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Red Flag Alaska exercise seeks to boost survival

Sep. 2, 2013 - 10:14AM   |  
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JOINT BASE ELMENDORF-RICHARDSON, ALASKA — A war broke out in the sky above Alaska last week.

Fortunately, everyone was on the same side.

On Friday, Aug. 23, forces from Joint Base Elmendorf-Richardson and Eielson Air Force Base concluded a two-week international training exercise with Japan, Australia and the Republic of Korea with a mock battle.

About 20 aircraft participated in the final day of Red Flag Alaska, which is conducted each year so crewmembers can gain combat experience.

According to JBER, most combat losses occur during a crew’s first eight to 10 missions. Exercises like Red Flag Alaska provide crews with more experience, increasing the likelihood of survival in real combat situations.

Cpt. Zach Coburn was part of a seven-man crew flying in a C-17 Globemaster. Their objective was to fly low and simulate a delivery of supplies while F-22 jets protected them from enemy aircraft at an altitude of 30,000 to 40,000 feet.

The 400,000-pound C-17 can carry up to 170,000 pounds of equipment, Coburn said. Despite its size, the plane needs a strip just 3,500-feet-by-900-feet to land, he said.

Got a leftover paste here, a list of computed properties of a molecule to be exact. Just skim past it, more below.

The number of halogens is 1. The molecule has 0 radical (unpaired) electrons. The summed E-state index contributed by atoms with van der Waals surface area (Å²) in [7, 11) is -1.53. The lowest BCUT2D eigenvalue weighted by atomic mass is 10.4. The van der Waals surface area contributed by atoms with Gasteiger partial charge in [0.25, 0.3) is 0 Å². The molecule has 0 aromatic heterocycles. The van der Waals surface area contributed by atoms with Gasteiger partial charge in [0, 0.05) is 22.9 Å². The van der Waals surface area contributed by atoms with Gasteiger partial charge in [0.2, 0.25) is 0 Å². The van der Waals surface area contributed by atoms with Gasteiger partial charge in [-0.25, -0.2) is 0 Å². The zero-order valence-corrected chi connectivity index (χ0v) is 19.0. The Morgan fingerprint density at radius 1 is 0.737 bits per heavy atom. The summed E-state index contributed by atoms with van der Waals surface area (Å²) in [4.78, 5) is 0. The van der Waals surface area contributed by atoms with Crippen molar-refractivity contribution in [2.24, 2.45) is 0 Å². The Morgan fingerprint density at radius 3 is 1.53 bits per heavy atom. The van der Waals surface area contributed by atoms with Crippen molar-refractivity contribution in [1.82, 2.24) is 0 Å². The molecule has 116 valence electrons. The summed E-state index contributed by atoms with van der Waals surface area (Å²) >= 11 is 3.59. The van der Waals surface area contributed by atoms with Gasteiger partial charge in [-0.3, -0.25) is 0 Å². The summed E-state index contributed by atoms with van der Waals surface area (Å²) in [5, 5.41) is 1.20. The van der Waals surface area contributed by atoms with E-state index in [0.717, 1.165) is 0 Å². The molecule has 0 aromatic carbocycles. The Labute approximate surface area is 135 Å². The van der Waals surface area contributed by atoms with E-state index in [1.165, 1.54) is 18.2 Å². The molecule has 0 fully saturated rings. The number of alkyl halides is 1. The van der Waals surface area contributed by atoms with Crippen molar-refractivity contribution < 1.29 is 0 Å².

Participating in Red Flag Alaska offers U.S. forces a great opportunity to work with other countries, Coburn said.

“It builds international relations,” he said. “It proves to us we can operate together if we needed to.”

The training isn’t to be taken lightly. With so many planes crammed into a small airspace, everyone needs to be vigilant, Coburn said.

“It’s really good training but it can also be very dangerous,” he said. “You’ve got to keep your head on a swivel.”

Once the “war” concluded, Coburn and his crew took off from Allen Army Airfield near Fort Greely to conduct additional training.

As aircraft commander Cpt. Christopher Nary flew the $200 million plane over JBER, the crew dropped a 3,600-pound package before landing.

Most of their training can be conducted in a simulator, Coburn said. But nothing compares to flying a real plane and participating in a real airdrop under combat-like conditions.

“It allows us to get better at what we do,” he said.

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